The German government has recently adopted a National Hydrogen Strategy as part of its commitment to become both a global leader in the energy transition and a market leader in technologies that support the wider ambition to achieve carbon neutrality.
Germany’s Strategy considers that only hydrogen produced using renewable energy with no carbon emissions (green hydrogen) will be sustainable in the long term, and putting hydrogen so firmly at the centre of their national strategy will open up new economic opportunities for German businesses at home and abroad. Their national commitment to green hydrogen is backed up with hard cash – billions of Euros will be made available to speed up the development of hydrogen technology and to foster international partnerships.
The Strategy also acknowledges that Germany alone cannot generate enough green hydrogen to meet even its own requirements. So Germany will have to import much of its energy from abroad and that means cooperation with other European countries. The use of offshore wind energy is specifically identified as playing an important role in delivering on the green hydrogen goal.
That offers a great opportunity for the UK, and in particular Scotland which has a number of key advantages in dominating the developing hydrogen market. An abundance of renewable energy resources (both offshore wind and tidal) combined with the UK oil and gas industry’s highly-experienced supply chain and decades of working offshore means Scotland has one of the best ecosystems for the production of hydrogen in Europe.
Scottish Development International organised a virtual seminar in May with the British Chamber of Commerce in Germany for German businesses and investors to highlight Scotland’s ability to produce green hydrogen at an industrial scale for a zero carbon future.
The seminar pitched the potential opportunities for German businesses to get involved in developing and participating in Scotland’s hydrogen future, but the placing of green hydrogen at the centre of Germany’s strategy on achieving net zero means Scottish and UK businesses are well placed to benefit in the opposite direction.
Germany will need and be looking for partners that can help it in a number of areas: (1) to increase hydrogen production from offshore wind; (2) to develop the necessary transport and distribution infrastructure; and (3) to create a sustainable global hydrogen market which will in turn reduce costs of production.
But while Germany’s focus on green hydrogen as the only form of sustainable energy in the long run is laudable, the increase required in renewable power capacity for the production of green hydrogen in sufficient quantities will not happen overnight.
The urgent need to decarbonise industrial and energy sectors means blue hydrogen (where carbon emissions are captured and stored) still has an important role to play in the short term as a pathway to the goal of green hydrogen production on an industrial scale.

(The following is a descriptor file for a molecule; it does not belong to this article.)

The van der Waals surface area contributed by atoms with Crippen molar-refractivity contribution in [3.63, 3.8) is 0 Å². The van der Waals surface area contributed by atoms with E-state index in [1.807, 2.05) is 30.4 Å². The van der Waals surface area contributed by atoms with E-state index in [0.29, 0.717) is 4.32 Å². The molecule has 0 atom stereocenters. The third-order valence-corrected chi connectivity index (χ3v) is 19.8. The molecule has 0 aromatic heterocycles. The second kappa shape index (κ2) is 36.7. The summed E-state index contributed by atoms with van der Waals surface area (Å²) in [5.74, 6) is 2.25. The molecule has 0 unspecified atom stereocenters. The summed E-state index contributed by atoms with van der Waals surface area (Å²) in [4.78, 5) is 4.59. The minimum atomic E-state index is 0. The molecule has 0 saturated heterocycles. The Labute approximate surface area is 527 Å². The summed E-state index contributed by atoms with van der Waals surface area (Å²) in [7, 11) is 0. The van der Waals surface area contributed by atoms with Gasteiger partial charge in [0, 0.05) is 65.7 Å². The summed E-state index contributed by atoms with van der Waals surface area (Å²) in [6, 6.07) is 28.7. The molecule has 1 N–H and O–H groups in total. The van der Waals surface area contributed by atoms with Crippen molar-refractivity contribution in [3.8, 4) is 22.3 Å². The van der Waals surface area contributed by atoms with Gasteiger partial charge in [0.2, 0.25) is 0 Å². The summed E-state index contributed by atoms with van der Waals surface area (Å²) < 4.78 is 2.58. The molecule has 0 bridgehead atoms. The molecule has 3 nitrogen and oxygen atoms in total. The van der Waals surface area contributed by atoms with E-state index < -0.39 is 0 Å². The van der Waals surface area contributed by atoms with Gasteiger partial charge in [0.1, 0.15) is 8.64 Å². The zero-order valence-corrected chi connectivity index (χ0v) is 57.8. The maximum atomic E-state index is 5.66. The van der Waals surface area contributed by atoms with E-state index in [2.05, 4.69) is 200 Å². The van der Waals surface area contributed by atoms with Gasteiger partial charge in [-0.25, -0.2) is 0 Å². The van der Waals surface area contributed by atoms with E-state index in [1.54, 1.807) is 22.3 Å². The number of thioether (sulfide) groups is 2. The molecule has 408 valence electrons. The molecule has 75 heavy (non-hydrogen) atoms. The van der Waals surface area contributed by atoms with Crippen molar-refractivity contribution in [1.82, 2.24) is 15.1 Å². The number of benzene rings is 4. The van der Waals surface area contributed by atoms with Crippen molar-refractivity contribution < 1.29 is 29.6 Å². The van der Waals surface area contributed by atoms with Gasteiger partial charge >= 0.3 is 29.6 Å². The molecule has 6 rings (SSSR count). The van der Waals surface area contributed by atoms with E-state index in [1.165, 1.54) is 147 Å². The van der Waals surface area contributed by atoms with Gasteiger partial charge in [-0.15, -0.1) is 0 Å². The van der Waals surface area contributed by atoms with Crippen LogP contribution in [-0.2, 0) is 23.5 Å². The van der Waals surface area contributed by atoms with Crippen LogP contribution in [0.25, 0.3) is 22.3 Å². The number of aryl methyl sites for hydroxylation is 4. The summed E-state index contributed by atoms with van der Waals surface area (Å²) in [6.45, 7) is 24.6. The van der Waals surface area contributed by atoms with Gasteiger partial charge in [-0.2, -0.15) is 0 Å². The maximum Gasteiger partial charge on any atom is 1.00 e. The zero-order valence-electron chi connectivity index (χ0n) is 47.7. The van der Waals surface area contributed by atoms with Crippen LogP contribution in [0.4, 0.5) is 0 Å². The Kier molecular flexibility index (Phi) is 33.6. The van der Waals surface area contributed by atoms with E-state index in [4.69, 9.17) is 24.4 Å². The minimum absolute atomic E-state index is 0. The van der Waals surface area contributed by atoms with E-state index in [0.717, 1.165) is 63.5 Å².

Germany’s Strategy acknowledges that many of those countries currently producing and exporting fossil fuels also have great renewable energy potential, as well and the combination of expertise in both sectors offers an attractive combination of resources and skills ideally placed to take advantage of a growing hydrogen market.
In the UK we are already seeing the oil and gas industry take positive steps towards achieving net zero emissions through its Roadmap to 2035 blueprint. It is looking how to reduce emissions from the production of oil and gas and to better understand how the UK oil and gas industry can play a key role in developing and commercialising low carbon technologies including Carbon Capture and Storage (CCS) in the production of blue hydrogen.
Again there’s a strong case for the UK and Scotland to take a lead in blue hydrogen production. The existence of the oil and gas industry’s infrastructure, both for transport and distribution as well as CCS options plus the supply chain expertise, means Scottish opportunities remain some of the best in the world. Pale Blue Dot Energy’s Acorn project is an example of how those elements can come together – focused on hydrogen production through reforming natural gas at the St Fergus gas terminal, it will look to use existing oil and gas infrastructure to capture CO2 and create blue hydrogen.
Oil has often been referred to ‘black gold’ in the past and was and still is a very important sector in the UK economy. The German government’s published stance on hydrogen shows the potential value of the global hydrogen market (in blue and green forms) over the next decade and beyond. If hydrogen is indeed going to be the oil of tomorrow, then UK businesses working in oil and gas need to ensure they capitalise on the opportunities that will arise.
Maybe not quite ‘green gold’, but it does offer a more sustainable future for everyone.
Alasdair Freeman, partner, Burness Paull